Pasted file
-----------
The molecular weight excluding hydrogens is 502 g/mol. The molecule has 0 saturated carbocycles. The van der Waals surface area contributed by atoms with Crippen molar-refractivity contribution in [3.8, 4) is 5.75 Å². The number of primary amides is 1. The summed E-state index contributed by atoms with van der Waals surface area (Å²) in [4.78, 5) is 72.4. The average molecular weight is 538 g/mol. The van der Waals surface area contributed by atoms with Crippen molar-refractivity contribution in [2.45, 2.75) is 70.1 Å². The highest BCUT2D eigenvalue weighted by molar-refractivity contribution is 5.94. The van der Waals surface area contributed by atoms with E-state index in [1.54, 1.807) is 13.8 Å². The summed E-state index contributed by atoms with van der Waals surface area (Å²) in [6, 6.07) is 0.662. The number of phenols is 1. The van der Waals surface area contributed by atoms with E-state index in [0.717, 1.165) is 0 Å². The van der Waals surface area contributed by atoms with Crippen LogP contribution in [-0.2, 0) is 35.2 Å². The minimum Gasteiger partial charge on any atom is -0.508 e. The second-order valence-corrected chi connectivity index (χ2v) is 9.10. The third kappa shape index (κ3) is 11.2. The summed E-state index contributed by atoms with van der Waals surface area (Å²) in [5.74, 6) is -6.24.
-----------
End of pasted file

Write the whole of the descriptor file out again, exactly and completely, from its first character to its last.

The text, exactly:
The molecular weight excluding hydrogens is 502 g/mol. The molecule has 0 saturated carbocycles. The van der Waals surface area contributed by atoms with Crippen molar-refractivity contribution in [3.8, 4) is 5.75 Å². The number of primary amides is 1. The summed E-state index contributed by atoms with van der Waals surface area (Å²) in [4.78, 5) is 72.4. The average molecular weight is 538 g/mol. The van der Waals surface area contributed by atoms with Crippen molar-refractivity contribution in [2.45, 2.75) is 70.1 Å². The highest BCUT2D eigenvalue weighted by molar-refractivity contribution is 5.94. The van der Waals surface area contributed by atoms with E-state index in [1.54, 1.807) is 13.8 Å². The summed E-state index contributed by atoms with van der Waals surface area (Å²) in [6, 6.07) is 0.662. The number of phenols is 1. The van der Waals surface area contributed by atoms with E-state index in [0.717, 1.165) is 0 Å². The van der Waals surface area contributed by atoms with Crippen LogP contribution in [-0.2, 0) is 35.2 Å². The minimum Gasteiger partial charge on any atom is -0.508 e. The second-order valence-corrected chi connectivity index (χ2v) is 9.10. The third kappa shape index (κ3) is 11.2. The summed E-state index contributed by atoms with van der Waals surface area (Å²) in [5.74, 6) is -6.24.